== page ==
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Networking World Goes Neon For Interop

Two big visions of networking will collide next week as networking vendors of all stripes and sizes descend on Las Vegas for Interop 2007.

Cisco CEO and Chairman John Chambers offered a prophetic vision of the network as the platform at last year's Interop show in Vegas. The highlight of the New York Interop event in September was Juniper Networks' keynote vision of openness in networking.

Key topics this year will be NAC, 10GbE, VoIP, wireless, network acceleration, network security, remote access and general convergence. Representatives from Microsoft, Cisco and Trusted Computing Group's Trusted Network Connect (TNC), among others, will be on the show floor pronouncing and at the podium pontificating, so expect some big news right from the start.

On Monday there will be a daylong session on NAC, appropriately titled "NAC Day." Network access control approaches, technologies and methodologies have been a primary topic at all networking events over the past two years but there will be even more noise at the show.

The newly announced OpenSEA Alliance, which is a multi-vendor, open source effort to build out an open source 802.1x supplicant will also hold court, as the industry will feel the impact of that group's initial effort. Many consider 802.1x to be the best approach for implementing NAC.

Though Ethernet is considered to be a core technology by most in the networking world, it is still evolving. The evolution of core Ethernet technologies will be showcased this year for the first time with the multi-vendor Ethernet Alliance showing off the latest in new and emerging Ethernet standards, including 10GBASE-LRM (which is a long-range optical technology for 10GbE), 10GBASE-T (a new standard for 10 GbE over standard unshielded cables), Backplane Ethernet and Power over Ethernet.

Remote access, and specifically secured and accelerated remote access, will again be a hot topic, with vendors such as Citrix, Alcatel-Lucent, Juniper, Aventail, and many others touting their respective solutions' superiority.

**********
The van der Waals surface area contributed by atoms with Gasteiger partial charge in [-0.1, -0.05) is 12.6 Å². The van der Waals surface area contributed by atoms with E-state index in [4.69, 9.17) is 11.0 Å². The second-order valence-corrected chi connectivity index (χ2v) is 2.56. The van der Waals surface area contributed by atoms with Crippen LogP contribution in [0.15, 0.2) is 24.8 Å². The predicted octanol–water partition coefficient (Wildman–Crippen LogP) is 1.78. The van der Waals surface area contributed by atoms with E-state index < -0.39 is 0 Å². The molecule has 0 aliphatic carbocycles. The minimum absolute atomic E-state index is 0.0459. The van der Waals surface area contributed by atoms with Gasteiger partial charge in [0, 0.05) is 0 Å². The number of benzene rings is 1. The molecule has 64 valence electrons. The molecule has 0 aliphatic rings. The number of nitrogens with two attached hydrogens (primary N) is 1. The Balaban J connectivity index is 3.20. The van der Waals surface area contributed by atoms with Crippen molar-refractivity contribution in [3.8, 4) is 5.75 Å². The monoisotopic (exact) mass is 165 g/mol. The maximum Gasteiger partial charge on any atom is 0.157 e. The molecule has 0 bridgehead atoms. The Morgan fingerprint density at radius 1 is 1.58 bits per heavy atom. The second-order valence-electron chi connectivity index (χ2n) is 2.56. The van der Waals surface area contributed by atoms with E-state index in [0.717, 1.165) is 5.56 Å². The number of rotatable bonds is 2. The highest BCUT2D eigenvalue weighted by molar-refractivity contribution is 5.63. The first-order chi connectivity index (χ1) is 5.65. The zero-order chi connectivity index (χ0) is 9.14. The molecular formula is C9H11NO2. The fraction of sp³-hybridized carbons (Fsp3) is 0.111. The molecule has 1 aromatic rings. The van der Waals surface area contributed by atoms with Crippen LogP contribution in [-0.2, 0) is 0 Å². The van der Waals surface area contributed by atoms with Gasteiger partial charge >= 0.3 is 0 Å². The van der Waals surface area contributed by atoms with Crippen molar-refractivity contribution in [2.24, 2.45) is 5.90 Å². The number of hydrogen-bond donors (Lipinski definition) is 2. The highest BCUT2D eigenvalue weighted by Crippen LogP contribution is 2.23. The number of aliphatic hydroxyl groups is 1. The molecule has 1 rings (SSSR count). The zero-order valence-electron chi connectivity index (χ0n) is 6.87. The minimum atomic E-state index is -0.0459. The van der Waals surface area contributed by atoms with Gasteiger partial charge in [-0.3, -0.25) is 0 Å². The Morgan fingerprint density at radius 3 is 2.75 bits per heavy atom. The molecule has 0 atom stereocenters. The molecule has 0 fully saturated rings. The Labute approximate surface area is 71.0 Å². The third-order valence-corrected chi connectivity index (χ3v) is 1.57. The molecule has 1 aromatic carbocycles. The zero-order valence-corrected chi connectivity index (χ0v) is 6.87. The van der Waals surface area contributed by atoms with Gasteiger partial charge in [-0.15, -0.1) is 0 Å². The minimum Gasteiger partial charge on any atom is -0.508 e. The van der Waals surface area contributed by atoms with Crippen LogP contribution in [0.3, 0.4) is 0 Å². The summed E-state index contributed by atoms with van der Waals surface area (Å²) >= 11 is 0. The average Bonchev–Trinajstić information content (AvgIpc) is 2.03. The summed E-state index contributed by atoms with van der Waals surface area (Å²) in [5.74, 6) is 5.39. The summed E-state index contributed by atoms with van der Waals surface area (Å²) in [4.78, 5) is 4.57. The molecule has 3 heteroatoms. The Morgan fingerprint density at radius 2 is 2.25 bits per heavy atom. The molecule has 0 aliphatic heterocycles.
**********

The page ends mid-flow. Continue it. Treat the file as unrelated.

Over the course of the week, though, there may well be a few announcements in the space that will set a few of these vendors apart from the rest of this extremely competitive pack.

The evolution of wireless LAN architectures is also expected to be a hot topic. Startup vendor Aerohive has thrown down the gauntlet a little early with its announcement last week of a new controller-less architecture for mobile-enterprise deployments. Aerohive's competitors will get a chance to confront Aerohive in a panel session at the event, which should be a real buzz.

On the talking-head end of Interop, there are a few big names to look out for.

Cisco's Chambers once again takes the stage for the kickoff keynote. With all the different companies on the security and convergence markets that Cisco has acquired in the past year he sure will have a lot to talk about.

Thomas E. Noonan, general manager of IBM's Internet security systems group, and Dave DeWalt, president and CEO of McAfee, hold the afternoon keynote slot. They will likely discuss news in the security space to be announced from their respective companies.

Mike Zafirovski, president and CEO of Nortel Networks, and Bob Muglia, senior vice president of Microsoft's server and tools business will deliver the final keynotes. Both Nortel and Microsoft are expected to have a lot of news at the show crossing the breadth of the networking marketplace and building on the relationship between the two vendors.

Whether any news out of Las Vegas Interop 2007 is a game-changing shift for networking obviously remains to be seen as the week's events unfold.

But if past events are any indication, what emerges from beneath the neon lights of the Vegas strip will be the talk of networking world for months to come.